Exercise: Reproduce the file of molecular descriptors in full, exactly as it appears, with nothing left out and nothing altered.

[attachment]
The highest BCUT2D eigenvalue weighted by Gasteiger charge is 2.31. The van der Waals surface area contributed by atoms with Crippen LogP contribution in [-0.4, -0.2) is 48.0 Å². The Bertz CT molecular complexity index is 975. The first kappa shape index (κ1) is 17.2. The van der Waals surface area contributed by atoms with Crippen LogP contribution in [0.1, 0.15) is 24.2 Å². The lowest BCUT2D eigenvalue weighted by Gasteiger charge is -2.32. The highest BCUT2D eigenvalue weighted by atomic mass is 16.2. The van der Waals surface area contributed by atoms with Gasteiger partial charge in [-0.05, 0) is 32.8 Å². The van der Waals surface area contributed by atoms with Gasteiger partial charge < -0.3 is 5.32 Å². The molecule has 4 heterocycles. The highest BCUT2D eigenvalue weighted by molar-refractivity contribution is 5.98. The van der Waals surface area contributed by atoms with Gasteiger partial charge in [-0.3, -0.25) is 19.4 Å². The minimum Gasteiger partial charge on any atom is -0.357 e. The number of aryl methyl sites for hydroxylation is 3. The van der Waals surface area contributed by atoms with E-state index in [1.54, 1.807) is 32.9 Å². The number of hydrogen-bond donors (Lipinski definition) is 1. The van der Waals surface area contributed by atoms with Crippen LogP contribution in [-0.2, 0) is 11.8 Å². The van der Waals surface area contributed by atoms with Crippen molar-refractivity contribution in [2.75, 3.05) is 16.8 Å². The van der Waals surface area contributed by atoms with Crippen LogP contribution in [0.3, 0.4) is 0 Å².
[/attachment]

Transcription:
The highest BCUT2D eigenvalue weighted by Gasteiger charge is 2.31. The van der Waals surface area contributed by atoms with Crippen LogP contribution in [-0.4, -0.2) is 48.0 Å². The Bertz CT molecular complexity index is 975. The first kappa shape index (κ1) is 17.2. The van der Waals surface area contributed by atoms with Crippen LogP contribution in [0.1, 0.15) is 24.2 Å². The lowest BCUT2D eigenvalue weighted by Gasteiger charge is -2.32. The highest BCUT2D eigenvalue weighted by atomic mass is 16.2. The van der Waals surface area contributed by atoms with Gasteiger partial charge in [-0.05, 0) is 32.8 Å². The van der Waals surface area contributed by atoms with Gasteiger partial charge < -0.3 is 5.32 Å². The molecule has 4 heterocycles. The highest BCUT2D eigenvalue weighted by molar-refractivity contribution is 5.98. The van der Waals surface area contributed by atoms with Gasteiger partial charge in [-0.3, -0.25) is 19.4 Å². The minimum Gasteiger partial charge on any atom is -0.357 e. The number of aryl methyl sites for hydroxylation is 3. The van der Waals surface area contributed by atoms with E-state index in [1.54, 1.807) is 32.9 Å². The number of hydrogen-bond donors (Lipinski definition) is 1. The van der Waals surface area contributed by atoms with Crippen LogP contribution in [-0.2, 0) is 11.8 Å². The van der Waals surface area contributed by atoms with Crippen molar-refractivity contribution in [2.75, 3.05) is 16.8 Å². The van der Waals surface area contributed by atoms with Crippen LogP contribution in [0.3, 0.4) is 0 Å².